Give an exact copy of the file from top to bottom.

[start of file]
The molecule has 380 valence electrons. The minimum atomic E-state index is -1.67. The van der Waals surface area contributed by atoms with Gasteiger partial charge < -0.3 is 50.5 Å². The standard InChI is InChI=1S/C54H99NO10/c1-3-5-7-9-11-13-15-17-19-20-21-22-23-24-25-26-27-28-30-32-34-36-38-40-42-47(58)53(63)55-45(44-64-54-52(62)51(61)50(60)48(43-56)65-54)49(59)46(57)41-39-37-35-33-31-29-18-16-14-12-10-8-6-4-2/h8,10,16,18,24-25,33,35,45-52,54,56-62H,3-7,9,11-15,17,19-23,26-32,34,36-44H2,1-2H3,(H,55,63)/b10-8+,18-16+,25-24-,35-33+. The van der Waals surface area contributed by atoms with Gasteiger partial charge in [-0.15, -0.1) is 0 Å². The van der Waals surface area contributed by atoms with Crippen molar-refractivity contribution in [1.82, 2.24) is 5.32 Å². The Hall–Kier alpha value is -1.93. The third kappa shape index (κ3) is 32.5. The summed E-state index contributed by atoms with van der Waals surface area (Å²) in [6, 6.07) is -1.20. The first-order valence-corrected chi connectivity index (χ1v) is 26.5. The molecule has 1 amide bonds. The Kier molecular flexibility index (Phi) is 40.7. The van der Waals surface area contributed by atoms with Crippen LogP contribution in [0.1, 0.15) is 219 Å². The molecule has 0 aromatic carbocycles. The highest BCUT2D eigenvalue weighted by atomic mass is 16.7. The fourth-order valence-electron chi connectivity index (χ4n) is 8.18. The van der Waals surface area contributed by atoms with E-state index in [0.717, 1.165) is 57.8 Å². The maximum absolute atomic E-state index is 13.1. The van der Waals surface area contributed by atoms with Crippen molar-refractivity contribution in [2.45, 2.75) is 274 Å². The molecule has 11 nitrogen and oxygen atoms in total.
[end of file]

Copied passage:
The molecule has 380 valence electrons. The minimum atomic E-state index is -1.67. The van der Waals surface area contributed by atoms with Gasteiger partial charge < -0.3 is 50.5 Å². The standard InChI is InChI=1S/C54H99NO10/c1-3-5-7-9-11-13-15-17-19-20-21-22-23-24-25-26-27-28-30-32-34-36-38-40-42-47(58)53(63)55-45(44-64-54-52(62)51(61)50(60)48(43-56)65-54)49(59)46(57)41-39-37-35-33-31-29-18-16-14-12-10-8-6-4-2/h8,10,16,18,24-25,33,35,45-52,54,56-62H,3-7,9,11-15,17,19-23,26-32,34,36-44H2,1-2H3,(H,55,63)/b10-8+,18-16+,25-24-,35-33+. The van der Waals surface area contributed by atoms with Gasteiger partial charge in [-0.15, -0.1) is 0 Å². The van der Waals surface area contributed by atoms with Crippen molar-refractivity contribution in [1.82, 2.24) is 5.32 Å². The Hall–Kier alpha value is -1.93. The third kappa shape index (κ3) is 32.5. The summed E-state index contributed by atoms with van der Waals surface area (Å²) in [6, 6.07) is -1.20. The first-order valence-corrected chi connectivity index (χ1v) is 26.5. The molecule has 1 amide bonds. The Kier molecular flexibility index (Phi) is 40.7. The van der Waals surface area contributed by atoms with Crippen LogP contribution in [0.1, 0.15) is 219 Å². The molecule has 0 aromatic carbocycles. The highest BCUT2D eigenvalue weighted by atomic mass is 16.7. The fourth-order valence-electron chi connectivity index (χ4n) is 8.18. The van der Waals surface area contributed by atoms with E-state index in [0.717, 1.165) is 57.8 Å². The maximum absolute atomic E-state index is 13.1. The van der Waals surface area contributed by atoms with Crippen molar-refractivity contribution in [2.45, 2.75) is 274 Å². The molecule has 11 nitrogen and oxygen atoms in total.